Australian Dictionary of Biography

  • Tip: searches only the name field
  • Tip: Use double quotes to search for a phrase

Cultural Advice

Aboriginal and Torres Strait Islander people should be aware that this website contains names, images, and voices of deceased persons.

In addition, some articles contain terms or views that were acceptable within mainstream Australian culture in the period in which they were written, but may no longer be considered appropriate.

These articles do not necessarily reflect the views of The Australian National University.

Older articles are being reviewed with a view to bringing them into line with contemporary values but the original text will remain available for historical context.

Fred Walker (1884–1935)

by K. T. H. Farrer

This article was published:

Fred Walker (1884-1935), merchant and industrialist, was born on 5 January 1884 at Hawthorn, Melbourne, second of three sons of native-born parents Harry Walker, merchant, and his wife Emily Mary, née Haussen, and was only 6 when his father was killed in an industrial accident. Educated at Caulfield Grammar School, in 1899 Fred joined J. Bartram & Sons, produce and export merchants, where he became familiar with canning and refrigeration. In January 1903, aged 19, he set up his own import and export business, Fred Walker & Co., in Hong Kong. He returned to Melbourne in 1908 to establish himself in the export and import of a variety of commodities, mainly food; in 1910 Walker began to can meats, butter, dripping and Red Feather brand cheese (preserved with sulphite) for export to Asia, South Africa and—during World War I—England.

In 1908 Walker had been commissioned in the Australian Garrison Artillery, Australian Military Forces; transferring to the 13th Infantry Brigade in 1913, he was promoted captain in 1916, but, because of the importance of the production of foodstuffs, did not join the Australian Imperial Force. In 1918 he began to manufacture Bonox and in 1920 secured the former South Melbourne College, Albert Park, to consolidate his manufacturing. In 1918 the business had been extended to Sydney and in 1919 to Adelaide and New Zealand. Due largely to post-war readjustments in world trade, he suffered severe financial reverses. Faced with a deficiency of over £80,000, he persuaded his bank and his creditors to back him in the formation of a new company, Fred Walker & Co. A Melbourne accountant, (Sir) Edwin Nixon, was appointed chairman, Walker was managing director, and two other directors represented his creditors who accepted debentures to the value of Walker's indebtedness. A period of consolidation and rationalization followed.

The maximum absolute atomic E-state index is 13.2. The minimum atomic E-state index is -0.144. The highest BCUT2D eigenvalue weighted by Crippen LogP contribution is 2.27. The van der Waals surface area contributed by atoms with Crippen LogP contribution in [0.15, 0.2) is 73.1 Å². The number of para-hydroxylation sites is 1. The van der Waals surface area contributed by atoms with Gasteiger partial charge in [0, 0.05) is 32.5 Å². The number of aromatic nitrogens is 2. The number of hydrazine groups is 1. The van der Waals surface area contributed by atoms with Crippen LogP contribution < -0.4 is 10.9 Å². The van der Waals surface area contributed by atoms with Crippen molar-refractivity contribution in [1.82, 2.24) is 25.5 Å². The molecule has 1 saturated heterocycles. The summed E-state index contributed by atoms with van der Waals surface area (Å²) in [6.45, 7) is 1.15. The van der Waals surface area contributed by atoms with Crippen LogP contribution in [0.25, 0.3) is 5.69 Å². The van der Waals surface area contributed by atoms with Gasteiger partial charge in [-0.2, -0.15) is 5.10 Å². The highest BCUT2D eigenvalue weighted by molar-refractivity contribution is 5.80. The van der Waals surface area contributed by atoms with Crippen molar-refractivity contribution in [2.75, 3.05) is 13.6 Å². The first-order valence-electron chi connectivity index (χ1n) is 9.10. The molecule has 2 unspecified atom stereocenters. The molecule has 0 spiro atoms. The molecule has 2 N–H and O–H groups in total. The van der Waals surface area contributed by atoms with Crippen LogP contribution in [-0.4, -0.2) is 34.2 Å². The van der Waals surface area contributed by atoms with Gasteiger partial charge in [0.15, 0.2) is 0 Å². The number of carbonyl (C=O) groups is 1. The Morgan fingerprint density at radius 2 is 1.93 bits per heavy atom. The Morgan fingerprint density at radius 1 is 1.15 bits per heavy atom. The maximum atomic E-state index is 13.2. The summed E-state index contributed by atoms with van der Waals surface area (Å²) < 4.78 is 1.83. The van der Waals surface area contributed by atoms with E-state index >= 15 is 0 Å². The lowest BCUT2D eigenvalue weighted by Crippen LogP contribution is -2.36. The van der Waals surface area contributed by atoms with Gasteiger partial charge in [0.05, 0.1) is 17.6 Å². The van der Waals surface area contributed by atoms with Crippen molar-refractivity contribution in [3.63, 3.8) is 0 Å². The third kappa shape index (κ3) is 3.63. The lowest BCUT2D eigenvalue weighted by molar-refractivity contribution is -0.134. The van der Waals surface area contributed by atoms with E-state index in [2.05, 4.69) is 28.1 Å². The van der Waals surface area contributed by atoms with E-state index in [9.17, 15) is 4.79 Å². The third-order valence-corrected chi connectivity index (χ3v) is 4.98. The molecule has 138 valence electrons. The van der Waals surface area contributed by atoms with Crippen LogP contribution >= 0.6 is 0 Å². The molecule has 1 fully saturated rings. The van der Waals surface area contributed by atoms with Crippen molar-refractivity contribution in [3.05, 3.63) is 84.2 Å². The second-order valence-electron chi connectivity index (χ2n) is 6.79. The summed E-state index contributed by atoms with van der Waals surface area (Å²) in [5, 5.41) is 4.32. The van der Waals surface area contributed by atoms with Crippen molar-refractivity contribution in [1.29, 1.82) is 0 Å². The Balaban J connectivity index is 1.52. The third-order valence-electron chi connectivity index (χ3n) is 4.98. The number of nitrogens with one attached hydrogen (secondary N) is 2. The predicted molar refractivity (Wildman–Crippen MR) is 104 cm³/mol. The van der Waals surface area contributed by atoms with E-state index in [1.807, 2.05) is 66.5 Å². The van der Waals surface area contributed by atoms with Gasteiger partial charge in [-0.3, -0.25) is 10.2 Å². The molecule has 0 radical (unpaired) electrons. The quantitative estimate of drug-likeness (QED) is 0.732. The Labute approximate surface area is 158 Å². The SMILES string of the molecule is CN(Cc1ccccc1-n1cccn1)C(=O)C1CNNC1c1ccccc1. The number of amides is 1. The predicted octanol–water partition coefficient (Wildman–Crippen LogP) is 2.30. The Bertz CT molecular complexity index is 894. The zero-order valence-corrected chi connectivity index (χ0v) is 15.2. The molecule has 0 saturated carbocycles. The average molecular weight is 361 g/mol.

In 1923, when the company was struggling, Walker courageously appointed a chemist, Cyril Callister, to develop a yeast extract. Under the tradename Vegemite, it was marketed in 1924. That year Walker undertook the canning of meat and fish pastes at Launceston, Tasmania, then at Dandenong, Victoria; in 1925, following experimental work by Callister, Walker arranged with James L. Kraft of Chicago to manufacture processed cheese in Melbourne. The Kraft Walker Cheese Co. was registered in May 1926 and manufacturing began in September. This company was separate from, but managed by, the staff of Fred Walker & Co. and in May 1930 Walker became chairman. By late 1930 manufacturing for both companies was consolidated and, thanks to processed cheese, Walker had traded his way out of debt.

Walker had drive and presence, but was uneasy in addressing groups of people—even his employees, in whose welfare he was genuinely interested. A workers' social club was established in 1927; morning tea breaks commenced in 1928; a modest staff canteen and first-aid facilities soon followed. Walker's introduction in 1932 of the Bedaux system of time-and-motion study was based on his wish to make factory-work less arduous. As scientifically-designed work systems increased productivity, bonuses paid to employees rose and jobs in the companies were keenly sought.

President (1933-34) of Melbourne Rotary Club, Walker was a supporter of the Boy Scouts' Port Melbourne Settlement for underprivileged children. He was a director of the Young Men's Christian Association and a staff member of the Lord Somers' Camp. After some years of ill health, Walker died of hypertensive heart disease on 21 July 1935 at his Auburn home and was buried in Boroondara cemetery. On 15 May 1913 at St Columb's Anglican Church, Hawthorn, he had married Mabel Ashton Perrin who, with their daughter, survived him.

Although Walker's financial skills did not match his foresight, when freed from financial oversight he was able to plan and organize effectively. With his instinct for technology and with Callister's support, he established a sound manufacturing base in the 1920s. His will provided for the Fred Walker prize for postgraduate chemistry at the University of Melbourne. After his death his business was absorbed by the Kraft Walker Cheese Co. in which the American Kraft Co. had the major shareholding.

Select Bibliography

  • J. S. Legge, The Naval and Military Club, Melbourne, 1881-1962 (Melb, 1962)
  • Smith's Weekly (Sydney), 23 May 1931
  • Argus (Melbourne), 22 July 1935
  • Kraft Walker Cheese Co. Pty Ltd records and Fred Walker & Co. Pty Ltd records (Kraft Foods Ltd, Port Melbourne)
  • private information.

Related Entries in NCB Sites

Citation details

K. T. H. Farrer, 'Walker, Fred (1884–1935)', Australian Dictionary of Biography, National Centre of Biography, Australian National University,, published first in hardcopy 1990, accessed online 21 June 2024.

This article was published in hardcopy in Australian Dictionary of Biography, Volume 12, (Melbourne University Press), 1990

View the front pages for Volume 12

© Copyright Australian Dictionary of Biography, 2006-2024